Enviga’s manufacturers forced to substantiate ‘weight loss’ claims

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Some of you may remember that the Coca-Cola Corporation announced the forthcoming launch of its ‘weight loss’ drink Enviga. Naturally, I felt compelled to blog about this, and included a calculation which revealed that (if what the Coca-Cola Corporation is taken at face value) each kilogram of weight lost through the imbibing of the beverage would cost some £330 ($650 USD) [1].

Well, finally the Coca-Cola Corporation have made got Enviga onto shelves in America, and have done this by teaming up with the food company giant Nestlé. The behemoth formed by the unholy union by these two food companies goes by the name of Beverage Partners Worldwide (BPW). No doubt, with its promise of weight loss, BPW see Enviga as a ticket to further its quest for fat profits.

However, there are signs that BPW’s venturing into the weight loss gain will not be all sweetness and light. I read that Connecticut’s Attorney General Richard Blumenthal has asked BPW to substantiate their claims about Enviga’s ‘calorie burning’ qualities. Should Blumenthal be provided with these, then he may none-too-impressed by the fact that the claim is based on a 3-day study performed in 31 individuals who were not even overweight to begin with. Oh, and the study was funded by Nestlé. And let’s not forget that industry funding does seem to significantly up the chances of favourable research results [2].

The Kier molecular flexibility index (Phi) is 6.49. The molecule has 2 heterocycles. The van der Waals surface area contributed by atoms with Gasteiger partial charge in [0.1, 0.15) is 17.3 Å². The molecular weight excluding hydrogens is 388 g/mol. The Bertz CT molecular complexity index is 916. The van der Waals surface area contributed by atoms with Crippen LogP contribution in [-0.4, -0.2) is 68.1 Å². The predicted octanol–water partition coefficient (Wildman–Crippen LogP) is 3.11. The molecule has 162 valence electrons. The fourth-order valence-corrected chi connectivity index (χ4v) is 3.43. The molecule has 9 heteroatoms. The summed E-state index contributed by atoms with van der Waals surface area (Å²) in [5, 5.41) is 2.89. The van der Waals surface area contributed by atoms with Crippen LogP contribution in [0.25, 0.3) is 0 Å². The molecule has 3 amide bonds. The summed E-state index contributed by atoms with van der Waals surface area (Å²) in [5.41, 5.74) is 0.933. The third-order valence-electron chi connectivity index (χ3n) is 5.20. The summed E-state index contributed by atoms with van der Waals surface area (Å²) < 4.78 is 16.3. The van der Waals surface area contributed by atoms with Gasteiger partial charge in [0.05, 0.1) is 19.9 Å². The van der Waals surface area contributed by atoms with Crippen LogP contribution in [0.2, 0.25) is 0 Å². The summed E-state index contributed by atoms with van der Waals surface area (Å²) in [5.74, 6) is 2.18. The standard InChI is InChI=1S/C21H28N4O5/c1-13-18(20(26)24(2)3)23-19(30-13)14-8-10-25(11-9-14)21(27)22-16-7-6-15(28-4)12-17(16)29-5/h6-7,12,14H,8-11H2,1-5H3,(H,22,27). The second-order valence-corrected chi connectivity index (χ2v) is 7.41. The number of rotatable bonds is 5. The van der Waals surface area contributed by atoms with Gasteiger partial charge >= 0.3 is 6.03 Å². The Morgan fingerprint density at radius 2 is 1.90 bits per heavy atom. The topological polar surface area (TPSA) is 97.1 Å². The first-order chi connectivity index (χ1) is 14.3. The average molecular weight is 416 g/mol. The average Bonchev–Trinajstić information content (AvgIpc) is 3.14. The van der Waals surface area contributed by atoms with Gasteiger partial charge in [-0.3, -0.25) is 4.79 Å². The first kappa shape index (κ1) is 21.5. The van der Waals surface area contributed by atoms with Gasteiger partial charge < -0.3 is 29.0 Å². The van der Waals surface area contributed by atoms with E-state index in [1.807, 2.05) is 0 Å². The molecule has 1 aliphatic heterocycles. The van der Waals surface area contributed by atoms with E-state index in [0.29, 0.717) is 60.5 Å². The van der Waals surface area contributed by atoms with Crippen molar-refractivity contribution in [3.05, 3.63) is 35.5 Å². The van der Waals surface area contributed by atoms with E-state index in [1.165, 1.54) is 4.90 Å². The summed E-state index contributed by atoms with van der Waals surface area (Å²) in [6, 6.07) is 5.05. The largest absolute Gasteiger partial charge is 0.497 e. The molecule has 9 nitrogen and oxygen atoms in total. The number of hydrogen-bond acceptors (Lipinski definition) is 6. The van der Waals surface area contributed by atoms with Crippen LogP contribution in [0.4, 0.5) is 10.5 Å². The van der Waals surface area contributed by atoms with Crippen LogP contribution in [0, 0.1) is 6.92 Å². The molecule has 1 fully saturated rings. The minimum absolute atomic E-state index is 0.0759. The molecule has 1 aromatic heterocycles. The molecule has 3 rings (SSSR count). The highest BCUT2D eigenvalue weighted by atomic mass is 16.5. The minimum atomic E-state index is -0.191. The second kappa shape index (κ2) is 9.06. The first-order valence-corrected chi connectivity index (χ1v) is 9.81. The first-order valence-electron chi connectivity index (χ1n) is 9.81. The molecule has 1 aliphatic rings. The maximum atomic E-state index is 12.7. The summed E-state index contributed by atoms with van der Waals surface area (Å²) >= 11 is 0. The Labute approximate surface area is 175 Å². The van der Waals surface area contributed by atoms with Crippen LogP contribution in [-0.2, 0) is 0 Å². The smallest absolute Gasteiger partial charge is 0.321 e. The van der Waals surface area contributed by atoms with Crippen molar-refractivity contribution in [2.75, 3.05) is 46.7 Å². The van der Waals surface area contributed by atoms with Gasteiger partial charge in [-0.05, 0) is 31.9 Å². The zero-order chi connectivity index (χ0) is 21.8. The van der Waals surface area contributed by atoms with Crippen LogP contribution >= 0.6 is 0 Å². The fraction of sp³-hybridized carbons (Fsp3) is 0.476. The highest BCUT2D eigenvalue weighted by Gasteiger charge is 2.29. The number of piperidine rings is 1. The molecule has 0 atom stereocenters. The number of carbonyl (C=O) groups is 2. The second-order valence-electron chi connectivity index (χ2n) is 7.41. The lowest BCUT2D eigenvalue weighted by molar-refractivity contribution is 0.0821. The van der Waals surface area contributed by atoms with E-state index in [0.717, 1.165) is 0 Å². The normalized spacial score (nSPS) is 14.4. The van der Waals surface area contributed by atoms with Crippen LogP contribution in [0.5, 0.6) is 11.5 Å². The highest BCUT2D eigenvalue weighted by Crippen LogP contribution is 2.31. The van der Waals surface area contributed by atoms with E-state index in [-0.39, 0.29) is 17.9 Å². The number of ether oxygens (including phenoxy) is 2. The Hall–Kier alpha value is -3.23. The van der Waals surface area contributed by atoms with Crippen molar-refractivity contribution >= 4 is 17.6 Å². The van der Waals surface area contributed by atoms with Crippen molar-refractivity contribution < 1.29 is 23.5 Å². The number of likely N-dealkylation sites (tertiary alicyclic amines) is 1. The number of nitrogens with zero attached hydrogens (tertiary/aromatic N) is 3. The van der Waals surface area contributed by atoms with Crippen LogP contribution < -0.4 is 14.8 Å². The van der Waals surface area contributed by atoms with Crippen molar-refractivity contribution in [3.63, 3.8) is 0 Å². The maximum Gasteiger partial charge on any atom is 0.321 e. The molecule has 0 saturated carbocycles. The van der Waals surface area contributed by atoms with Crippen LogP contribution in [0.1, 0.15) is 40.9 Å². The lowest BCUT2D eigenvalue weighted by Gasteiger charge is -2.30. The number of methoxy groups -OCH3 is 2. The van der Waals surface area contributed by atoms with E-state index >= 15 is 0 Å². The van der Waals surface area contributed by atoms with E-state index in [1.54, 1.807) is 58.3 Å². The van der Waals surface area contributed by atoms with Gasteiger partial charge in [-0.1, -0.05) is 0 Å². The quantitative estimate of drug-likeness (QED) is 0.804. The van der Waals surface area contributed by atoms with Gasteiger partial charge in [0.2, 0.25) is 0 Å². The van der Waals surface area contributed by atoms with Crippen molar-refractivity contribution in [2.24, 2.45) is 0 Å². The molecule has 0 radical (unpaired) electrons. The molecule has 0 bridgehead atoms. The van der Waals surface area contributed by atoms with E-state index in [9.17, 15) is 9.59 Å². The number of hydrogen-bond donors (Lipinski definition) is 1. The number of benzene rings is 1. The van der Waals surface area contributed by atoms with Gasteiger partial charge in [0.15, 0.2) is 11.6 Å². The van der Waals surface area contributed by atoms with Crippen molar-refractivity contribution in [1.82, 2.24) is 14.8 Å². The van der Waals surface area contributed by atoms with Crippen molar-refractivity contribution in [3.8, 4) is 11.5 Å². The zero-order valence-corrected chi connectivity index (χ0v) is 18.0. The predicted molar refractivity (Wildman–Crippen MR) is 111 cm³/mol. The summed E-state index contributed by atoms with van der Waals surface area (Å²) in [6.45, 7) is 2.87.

It’s not just Connecticut’s Attorney General who is on BPW’s case, either. An American body by the name of Center for Science in the Public Interest (CSPI) last December threatened to sue BPW if it continued to make its weight loss and calorie-burning claims with regard to Enviga. On February 1st, CSPI formalised its objections by filing a suit against BPW in the District Court in New Jersey, USA.

I am going to keep a keen eye on how these actions against BPW unfold. Whatever the result, I am personally gratified that some individuals feel strongly enough about potentially misleading nutritional claims made by food companies to do something to save us from them.

I’d like to leave you with a quote from CSPI’s executive director Michael F Jacobson in which he refers to Enivga’s claims and cost: Imagine two of the companies partly responsible for the general fattening of America now urging us to pay $4 a day to slim down with Enviga. The chutzpah! [3]. It really doesn’t bear thinking about, does it?


1. Why the only place Coca-Cola’s Enviga will leave you lighter is in the pocket – blog 13th October 2006

Study reveals the potential for the food industry to pervert the course of science – blog 10th Jan 2007

3. www.cspinet.org

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